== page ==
Section 3.1.3: What shape is the Milky Way?

At this point, you may be wondering what shape our own Milky Way galaxy is. It’s not obvious at first because we’re inside the Milky Way and can’t see the galaxy as a whole. However, the fact that we see a concentration of stars in a band across the night sky indicates that most of the Milky Way’s stars lie in a flat disk. This has been confirmed by both professional and amateur astronomers, who have pieced together photographs taken of the entire night sky to create an image of the Milky Way, an example of which is shown below:

Milky way

A image of the Milky Way, made up of multiple shots on large-format film (By Digital Sky LLC [CC BY-SA 2.5 (http://creativecommons.org/licenses/by-sa/2.5)], via Wikimedia Commons)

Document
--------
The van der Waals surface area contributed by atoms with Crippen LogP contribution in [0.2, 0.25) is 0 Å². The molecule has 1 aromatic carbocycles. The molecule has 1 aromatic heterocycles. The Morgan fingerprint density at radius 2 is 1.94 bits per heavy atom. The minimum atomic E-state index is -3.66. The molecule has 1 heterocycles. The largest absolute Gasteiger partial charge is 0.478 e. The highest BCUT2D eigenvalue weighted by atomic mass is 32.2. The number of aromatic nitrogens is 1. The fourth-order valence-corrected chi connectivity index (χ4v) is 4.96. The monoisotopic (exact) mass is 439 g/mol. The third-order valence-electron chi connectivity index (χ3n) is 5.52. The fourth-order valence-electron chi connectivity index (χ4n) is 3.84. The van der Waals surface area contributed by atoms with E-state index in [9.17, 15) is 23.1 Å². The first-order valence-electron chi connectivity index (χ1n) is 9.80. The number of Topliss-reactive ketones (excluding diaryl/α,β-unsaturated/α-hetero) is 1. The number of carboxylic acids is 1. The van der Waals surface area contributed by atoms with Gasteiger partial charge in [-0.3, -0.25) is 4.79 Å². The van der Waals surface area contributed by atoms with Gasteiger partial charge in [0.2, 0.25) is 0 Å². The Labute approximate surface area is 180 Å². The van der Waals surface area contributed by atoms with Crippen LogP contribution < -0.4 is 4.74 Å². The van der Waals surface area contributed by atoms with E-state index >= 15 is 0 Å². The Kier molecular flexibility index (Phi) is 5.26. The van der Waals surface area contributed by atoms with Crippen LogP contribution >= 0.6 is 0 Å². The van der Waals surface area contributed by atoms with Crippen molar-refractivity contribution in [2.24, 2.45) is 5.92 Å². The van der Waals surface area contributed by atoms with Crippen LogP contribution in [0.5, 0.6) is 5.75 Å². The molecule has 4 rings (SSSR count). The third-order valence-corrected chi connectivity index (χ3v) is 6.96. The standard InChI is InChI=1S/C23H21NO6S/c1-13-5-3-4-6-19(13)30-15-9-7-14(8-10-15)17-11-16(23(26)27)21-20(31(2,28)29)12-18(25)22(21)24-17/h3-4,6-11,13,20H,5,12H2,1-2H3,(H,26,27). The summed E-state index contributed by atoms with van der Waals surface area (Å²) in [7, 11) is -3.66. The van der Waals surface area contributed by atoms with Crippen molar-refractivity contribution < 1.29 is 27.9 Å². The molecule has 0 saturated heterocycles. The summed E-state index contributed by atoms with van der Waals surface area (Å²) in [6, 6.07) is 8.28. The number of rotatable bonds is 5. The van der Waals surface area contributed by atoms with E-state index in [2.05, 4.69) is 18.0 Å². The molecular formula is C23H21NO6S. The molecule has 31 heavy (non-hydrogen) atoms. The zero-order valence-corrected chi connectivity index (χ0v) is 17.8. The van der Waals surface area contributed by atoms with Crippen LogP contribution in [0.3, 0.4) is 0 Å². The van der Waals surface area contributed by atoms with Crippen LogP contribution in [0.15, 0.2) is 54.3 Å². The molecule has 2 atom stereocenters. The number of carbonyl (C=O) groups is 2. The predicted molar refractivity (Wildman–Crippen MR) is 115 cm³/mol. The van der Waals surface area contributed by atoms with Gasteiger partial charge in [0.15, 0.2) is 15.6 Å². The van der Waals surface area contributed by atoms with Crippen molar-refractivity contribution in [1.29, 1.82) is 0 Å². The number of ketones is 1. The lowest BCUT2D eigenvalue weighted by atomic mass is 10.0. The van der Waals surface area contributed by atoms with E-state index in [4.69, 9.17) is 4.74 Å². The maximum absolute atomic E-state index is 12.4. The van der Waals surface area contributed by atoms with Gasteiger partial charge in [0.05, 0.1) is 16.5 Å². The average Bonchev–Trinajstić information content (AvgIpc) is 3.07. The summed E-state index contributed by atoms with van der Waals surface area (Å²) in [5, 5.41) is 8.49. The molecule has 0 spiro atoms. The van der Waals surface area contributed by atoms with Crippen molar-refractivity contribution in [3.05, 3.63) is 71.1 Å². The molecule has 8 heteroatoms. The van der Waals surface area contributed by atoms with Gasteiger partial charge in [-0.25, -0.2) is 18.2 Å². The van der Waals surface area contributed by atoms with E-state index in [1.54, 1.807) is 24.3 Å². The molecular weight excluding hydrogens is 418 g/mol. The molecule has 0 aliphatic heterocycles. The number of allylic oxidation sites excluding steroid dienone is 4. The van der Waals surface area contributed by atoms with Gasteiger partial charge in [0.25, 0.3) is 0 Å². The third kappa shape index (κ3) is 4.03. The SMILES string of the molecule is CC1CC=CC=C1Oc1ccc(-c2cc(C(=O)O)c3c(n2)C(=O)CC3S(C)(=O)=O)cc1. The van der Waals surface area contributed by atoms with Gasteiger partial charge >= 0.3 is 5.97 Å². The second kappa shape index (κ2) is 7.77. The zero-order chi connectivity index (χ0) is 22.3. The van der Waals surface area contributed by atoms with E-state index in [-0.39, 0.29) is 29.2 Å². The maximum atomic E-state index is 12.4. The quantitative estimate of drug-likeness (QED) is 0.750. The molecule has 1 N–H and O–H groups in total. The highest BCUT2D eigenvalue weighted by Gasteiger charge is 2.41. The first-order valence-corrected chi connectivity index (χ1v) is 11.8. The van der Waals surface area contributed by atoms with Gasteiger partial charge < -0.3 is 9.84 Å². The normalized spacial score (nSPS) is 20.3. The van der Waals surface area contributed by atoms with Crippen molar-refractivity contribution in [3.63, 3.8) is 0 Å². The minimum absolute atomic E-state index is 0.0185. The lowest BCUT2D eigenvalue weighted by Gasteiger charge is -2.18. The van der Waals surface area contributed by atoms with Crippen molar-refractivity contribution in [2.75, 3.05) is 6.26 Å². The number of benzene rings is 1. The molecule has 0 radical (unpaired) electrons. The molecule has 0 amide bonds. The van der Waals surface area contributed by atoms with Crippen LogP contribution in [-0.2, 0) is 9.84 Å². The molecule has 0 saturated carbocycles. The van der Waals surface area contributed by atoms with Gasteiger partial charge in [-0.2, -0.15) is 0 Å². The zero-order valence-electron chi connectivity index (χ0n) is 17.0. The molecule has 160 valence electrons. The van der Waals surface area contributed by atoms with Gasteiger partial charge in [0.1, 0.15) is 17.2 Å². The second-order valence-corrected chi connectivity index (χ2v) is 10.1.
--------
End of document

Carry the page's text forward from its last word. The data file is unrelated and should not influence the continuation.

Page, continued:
From the above image you cannot tell if the Milky Way has any spiral arms and if it does, how many there are. To find that out, astronomers have to measure the velocity at which different parts of the galaxy are rotating. These observations have revealed that the Milky Way is a barred spiral galaxy, although astronomers still can’t agree on whether it has two or four arms! An artist’s impression of the Milky Way, based on observations from the Spitzer space telescope, is shown below:

An Artist's impression of the Milky Way based on Spitzer observations. Credit: NASA/JPL-Caltech

Last modified: Tuesday, 6 Jan 2015, 12:41